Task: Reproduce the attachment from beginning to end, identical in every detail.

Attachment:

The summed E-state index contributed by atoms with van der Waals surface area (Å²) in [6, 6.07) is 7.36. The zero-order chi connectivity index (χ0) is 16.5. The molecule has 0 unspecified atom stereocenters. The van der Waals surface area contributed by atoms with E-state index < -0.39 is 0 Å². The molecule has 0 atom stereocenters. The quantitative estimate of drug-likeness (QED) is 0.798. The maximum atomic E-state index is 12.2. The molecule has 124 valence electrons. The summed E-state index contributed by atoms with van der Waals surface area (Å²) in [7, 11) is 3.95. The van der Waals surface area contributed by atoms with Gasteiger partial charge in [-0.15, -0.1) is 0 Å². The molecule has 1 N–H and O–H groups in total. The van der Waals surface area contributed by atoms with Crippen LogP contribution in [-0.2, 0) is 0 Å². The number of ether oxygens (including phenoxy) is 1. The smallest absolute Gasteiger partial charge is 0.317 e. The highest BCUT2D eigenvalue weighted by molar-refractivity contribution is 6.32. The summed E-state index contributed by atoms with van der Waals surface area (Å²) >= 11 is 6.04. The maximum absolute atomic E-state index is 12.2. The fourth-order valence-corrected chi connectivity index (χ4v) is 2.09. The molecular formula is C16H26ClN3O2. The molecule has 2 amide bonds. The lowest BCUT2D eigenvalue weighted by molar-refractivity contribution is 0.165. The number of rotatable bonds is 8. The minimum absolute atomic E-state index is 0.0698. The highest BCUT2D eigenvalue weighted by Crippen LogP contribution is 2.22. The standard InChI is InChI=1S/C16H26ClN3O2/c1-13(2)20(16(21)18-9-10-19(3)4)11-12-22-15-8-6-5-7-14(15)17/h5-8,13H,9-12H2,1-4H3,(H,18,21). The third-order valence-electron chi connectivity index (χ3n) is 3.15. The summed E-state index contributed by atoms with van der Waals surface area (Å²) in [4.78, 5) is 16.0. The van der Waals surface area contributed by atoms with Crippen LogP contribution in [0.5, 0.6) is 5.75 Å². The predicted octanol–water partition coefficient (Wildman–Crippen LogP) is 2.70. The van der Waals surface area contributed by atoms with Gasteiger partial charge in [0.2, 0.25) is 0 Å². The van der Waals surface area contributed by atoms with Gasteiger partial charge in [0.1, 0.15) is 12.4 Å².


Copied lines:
The summed E-state index contributed by atoms with van der Waals surface area (Å²) in [6, 6.07) is 7.36. The zero-order chi connectivity index (χ0) is 16.5. The molecule has 0 unspecified atom stereocenters. The van der Waals surface area contributed by atoms with E-state index < -0.39 is 0 Å². The molecule has 0 atom stereocenters. The quantitative estimate of drug-likeness (QED) is 0.798. The maximum atomic E-state index is 12.2. The molecule has 124 valence electrons. The summed E-state index contributed by atoms with van der Waals surface area (Å²) in [7, 11) is 3.95. The van der Waals surface area contributed by atoms with Gasteiger partial charge in [-0.15, -0.1) is 0 Å². The molecule has 1 N–H and O–H groups in total. The van der Waals surface area contributed by atoms with Crippen LogP contribution in [-0.2, 0) is 0 Å². The number of ether oxygens (including phenoxy) is 1. The smallest absolute Gasteiger partial charge is 0.317 e. The highest BCUT2D eigenvalue weighted by molar-refractivity contribution is 6.32. The summed E-state index contributed by atoms with van der Waals surface area (Å²) >= 11 is 6.04. The maximum absolute atomic E-state index is 12.2. The fourth-order valence-corrected chi connectivity index (χ4v) is 2.09. The molecular formula is C16H26ClN3O2. The molecule has 2 amide bonds. The lowest BCUT2D eigenvalue weighted by molar-refractivity contribution is 0.165. The number of rotatable bonds is 8. The minimum absolute atomic E-state index is 0.0698. The highest BCUT2D eigenvalue weighted by Crippen LogP contribution is 2.22. The standard InChI is InChI=1S/C16H26ClN3O2/c1-13(2)20(16(21)18-9-10-19(3)4)11-12-22-15-8-6-5-7-14(15)17/h5-8,13H,9-12H2,1-4H3,(H,18,21). The third-order valence-electron chi connectivity index (χ3n) is 3.15. The summed E-state index contributed by atoms with van der Waals surface area (Å²) in [4.78, 5) is 16.0. The van der Waals surface area contributed by atoms with Crippen LogP contribution in [0.5, 0.6) is 5.75 Å². The predicted octanol–water partition coefficient (Wildman–Crippen LogP) is 2.70. The van der Waals surface area contributed by atoms with Gasteiger partial charge in [0.2, 0.25) is 0 Å². The van der Waals surface area contributed by atoms with Gasteiger partial charge in [0.1, 0.15) is 12.4 Å².